The Devil in the Details
There's a very good reason why REST eschews out-of-band metadata and shared business context beyond the scope of hypermedia: both of these requirements are inherently dynamic, and furthermore, depend upon multiple actors - actors who may change over time. By constraining the architecture to avoid such complexities, REST provides a useful set of simplifications that have provided unquestionable value throughout the API economy.

The challenges in the section above, however, go well beyond REST. The problems we're discussing have plagued software interfaces in general, from the earliest screen-scraping programs to object-oriented APIs to Web Services to today's RESTful APIs. The entire notion of a software interface is an agreement between the people building the software provider and consumer endpoints that the interface behaves a particular way. Loose coupling, after all, relies upon an interface contract that fixes the behavior of the API so that the parties involved can make various decisions about their software under the covers without breaking the interaction. But woe to those who dare to change the contract, or who want to consider metadata the contract knows nothing about!

Out-of-band metadata and business context outside hypermedia applications are by definition exterior to the contract, and thus aren't amenable to any distributed computing architectural style that relies too heavily on static APIs. Therein lies the essential challenge of the API. To those analysts trumpeting the API Economy I say: the API Economy has nearly run its course. We've solved as many problems as we're going to solve with contracted software interfaces. But the business stakeholders still aren't happy. After all, it's their context - the business context - that APIs (whether RESTful or not) are so woefully unable to deal with. It's time for another approach.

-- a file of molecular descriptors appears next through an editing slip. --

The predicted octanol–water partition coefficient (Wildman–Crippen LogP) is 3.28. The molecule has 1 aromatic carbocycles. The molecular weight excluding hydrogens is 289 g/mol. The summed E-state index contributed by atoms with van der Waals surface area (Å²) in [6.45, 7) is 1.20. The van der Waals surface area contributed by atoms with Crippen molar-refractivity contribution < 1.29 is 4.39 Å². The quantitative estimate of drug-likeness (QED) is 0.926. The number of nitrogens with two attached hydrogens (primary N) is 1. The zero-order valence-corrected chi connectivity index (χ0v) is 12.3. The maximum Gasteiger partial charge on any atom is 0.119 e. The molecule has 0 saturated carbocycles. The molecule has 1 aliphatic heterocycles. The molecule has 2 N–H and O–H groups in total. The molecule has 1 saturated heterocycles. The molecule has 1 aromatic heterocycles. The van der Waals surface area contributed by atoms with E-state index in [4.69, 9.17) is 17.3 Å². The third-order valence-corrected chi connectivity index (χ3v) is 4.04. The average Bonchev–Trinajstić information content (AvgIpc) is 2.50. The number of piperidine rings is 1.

The EnterpriseWeb Take
I'm not saying that we don't need APIs, of course, or that REST doesn't serve a useful purpose. I am declaring, however, that something critically important is missing from this picture. APIs are far too static to address issues of dynamic business context. We tried to address these issues with the SOA intermediary (typically an ESB), where the intermediary executed policy-based routing and transformation rules to abstract a set of inflexible Service interfaces, thus providing the illusion of flexibility, much as a flip deck provides the illusion of motion. But even the most successful implementers of SOA were still unable to deal with most out-of-band metadata - and dynamic business context? That nut no one has been able to crack.

What we really need is an entirely different kind of intermediary. A smarter intermediary that knows how to deal with all types of metadata and furthermore, can resolve the more difficult challenge of business context - in real time, where the business lives. In the next issue of Loosely-Coupled I'll discuss how such a smarter intermediary might actually work. And naturally, if you want to see one in action, drop us a line.

Image credit: lin440315